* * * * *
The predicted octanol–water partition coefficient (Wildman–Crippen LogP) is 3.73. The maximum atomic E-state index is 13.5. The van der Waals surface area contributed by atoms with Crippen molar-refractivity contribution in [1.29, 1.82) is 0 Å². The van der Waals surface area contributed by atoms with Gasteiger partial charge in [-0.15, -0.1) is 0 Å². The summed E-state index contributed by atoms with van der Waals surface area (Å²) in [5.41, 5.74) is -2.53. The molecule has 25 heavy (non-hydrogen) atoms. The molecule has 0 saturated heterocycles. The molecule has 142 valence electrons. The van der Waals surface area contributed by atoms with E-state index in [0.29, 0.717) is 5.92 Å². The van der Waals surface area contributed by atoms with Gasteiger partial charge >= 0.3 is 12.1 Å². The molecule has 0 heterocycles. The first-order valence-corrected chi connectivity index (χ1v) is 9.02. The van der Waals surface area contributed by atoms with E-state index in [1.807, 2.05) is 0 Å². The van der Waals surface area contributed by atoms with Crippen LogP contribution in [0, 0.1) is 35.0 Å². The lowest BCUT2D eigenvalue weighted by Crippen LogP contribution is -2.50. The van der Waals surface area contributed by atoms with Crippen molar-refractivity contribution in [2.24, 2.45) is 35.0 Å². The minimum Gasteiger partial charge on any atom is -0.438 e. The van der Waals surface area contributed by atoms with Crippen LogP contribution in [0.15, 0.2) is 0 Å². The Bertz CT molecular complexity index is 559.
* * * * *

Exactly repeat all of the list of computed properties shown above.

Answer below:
The predicted octanol–water partition coefficient (Wildman–Crippen LogP) is 3.73. The maximum atomic E-state index is 13.5. The van der Waals surface area contributed by atoms with Crippen molar-refractivity contribution in [1.29, 1.82) is 0 Å². The van der Waals surface area contributed by atoms with Gasteiger partial charge in [-0.15, -0.1) is 0 Å². The summed E-state index contributed by atoms with van der Waals surface area (Å²) in [5.41, 5.74) is -2.53. The molecule has 25 heavy (non-hydrogen) atoms. The molecule has 0 saturated heterocycles. The molecule has 142 valence electrons. The van der Waals surface area contributed by atoms with E-state index in [0.29, 0.717) is 5.92 Å². The van der Waals surface area contributed by atoms with Gasteiger partial charge >= 0.3 is 12.1 Å². The molecule has 0 heterocycles. The first-order valence-corrected chi connectivity index (χ1v) is 9.02. The van der Waals surface area contributed by atoms with E-state index in [1.807, 2.05) is 0 Å². The van der Waals surface area contributed by atoms with Crippen LogP contribution in [0, 0.1) is 35.0 Å². The lowest BCUT2D eigenvalue weighted by Crippen LogP contribution is -2.50. The van der Waals surface area contributed by atoms with Crippen molar-refractivity contribution in [2.24, 2.45) is 35.0 Å². The minimum Gasteiger partial charge on any atom is -0.438 e. The van der Waals surface area contributed by atoms with Crippen LogP contribution in [0.15, 0.2) is 0 Å². The Bertz CT molecular complexity index is 559.